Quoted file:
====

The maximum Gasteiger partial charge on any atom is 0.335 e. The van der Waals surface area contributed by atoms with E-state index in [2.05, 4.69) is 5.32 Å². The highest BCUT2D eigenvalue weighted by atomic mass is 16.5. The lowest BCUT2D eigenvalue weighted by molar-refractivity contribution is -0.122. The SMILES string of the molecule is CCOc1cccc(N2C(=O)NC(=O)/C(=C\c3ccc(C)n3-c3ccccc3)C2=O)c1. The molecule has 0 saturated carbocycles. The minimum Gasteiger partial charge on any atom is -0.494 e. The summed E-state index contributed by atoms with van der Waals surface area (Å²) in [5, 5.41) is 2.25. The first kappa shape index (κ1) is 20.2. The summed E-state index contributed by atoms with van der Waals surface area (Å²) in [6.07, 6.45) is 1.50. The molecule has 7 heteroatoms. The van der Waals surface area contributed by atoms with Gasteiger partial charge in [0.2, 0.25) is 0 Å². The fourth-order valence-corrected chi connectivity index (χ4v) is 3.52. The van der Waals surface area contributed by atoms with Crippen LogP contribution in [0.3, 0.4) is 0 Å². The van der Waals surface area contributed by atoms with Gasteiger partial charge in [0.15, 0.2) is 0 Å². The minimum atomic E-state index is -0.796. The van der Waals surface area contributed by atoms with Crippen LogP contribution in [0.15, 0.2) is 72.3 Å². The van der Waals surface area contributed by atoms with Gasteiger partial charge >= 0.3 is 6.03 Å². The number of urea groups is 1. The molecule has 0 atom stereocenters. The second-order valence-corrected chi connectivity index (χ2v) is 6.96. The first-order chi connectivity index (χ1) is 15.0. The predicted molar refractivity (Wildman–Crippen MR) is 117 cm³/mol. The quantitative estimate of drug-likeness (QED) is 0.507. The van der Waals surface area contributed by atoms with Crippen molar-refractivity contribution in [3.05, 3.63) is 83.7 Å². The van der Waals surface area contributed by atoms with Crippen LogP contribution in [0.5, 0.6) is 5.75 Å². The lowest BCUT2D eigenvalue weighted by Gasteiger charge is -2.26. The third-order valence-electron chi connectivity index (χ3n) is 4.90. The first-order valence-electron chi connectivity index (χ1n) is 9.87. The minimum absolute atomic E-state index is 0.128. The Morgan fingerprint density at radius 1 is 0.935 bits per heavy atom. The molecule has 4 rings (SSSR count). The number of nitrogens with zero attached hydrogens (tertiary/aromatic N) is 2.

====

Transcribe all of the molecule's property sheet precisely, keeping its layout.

The maximum Gasteiger partial charge on any atom is 0.335 e. The van der Waals surface area contributed by atoms with E-state index in [2.05, 4.69) is 5.32 Å². The highest BCUT2D eigenvalue weighted by atomic mass is 16.5. The lowest BCUT2D eigenvalue weighted by molar-refractivity contribution is -0.122. The SMILES string of the molecule is CCOc1cccc(N2C(=O)NC(=O)/C(=C\c3ccc(C)n3-c3ccccc3)C2=O)c1. The molecule has 0 saturated carbocycles. The minimum Gasteiger partial charge on any atom is -0.494 e. The summed E-state index contributed by atoms with van der Waals surface area (Å²) in [5, 5.41) is 2.25. The first kappa shape index (κ1) is 20.2. The summed E-state index contributed by atoms with van der Waals surface area (Å²) in [6.07, 6.45) is 1.50. The molecule has 7 heteroatoms. The van der Waals surface area contributed by atoms with Gasteiger partial charge in [0.2, 0.25) is 0 Å². The fourth-order valence-corrected chi connectivity index (χ4v) is 3.52. The van der Waals surface area contributed by atoms with Crippen LogP contribution in [0.3, 0.4) is 0 Å². The van der Waals surface area contributed by atoms with Gasteiger partial charge in [0.15, 0.2) is 0 Å². The minimum atomic E-state index is -0.796. The van der Waals surface area contributed by atoms with Crippen LogP contribution in [0.15, 0.2) is 72.3 Å². The van der Waals surface area contributed by atoms with Gasteiger partial charge >= 0.3 is 6.03 Å². The number of urea groups is 1. The molecule has 0 atom stereocenters. The second-order valence-corrected chi connectivity index (χ2v) is 6.96. The first-order chi connectivity index (χ1) is 15.0. The predicted molar refractivity (Wildman–Crippen MR) is 117 cm³/mol. The quantitative estimate of drug-likeness (QED) is 0.507. The van der Waals surface area contributed by atoms with Crippen molar-refractivity contribution in [3.05, 3.63) is 83.7 Å². The van der Waals surface area contributed by atoms with Crippen LogP contribution in [0.5, 0.6) is 5.75 Å². The lowest BCUT2D eigenvalue weighted by Gasteiger charge is -2.26. The third-order valence-electron chi connectivity index (χ3n) is 4.90. The first-order valence-electron chi connectivity index (χ1n) is 9.87. The minimum absolute atomic E-state index is 0.128. The Morgan fingerprint density at radius 1 is 0.935 bits per heavy atom. The molecule has 4 rings (SSSR count). The number of nitrogens with zero attached hydrogens (tertiary/aromatic N) is 2.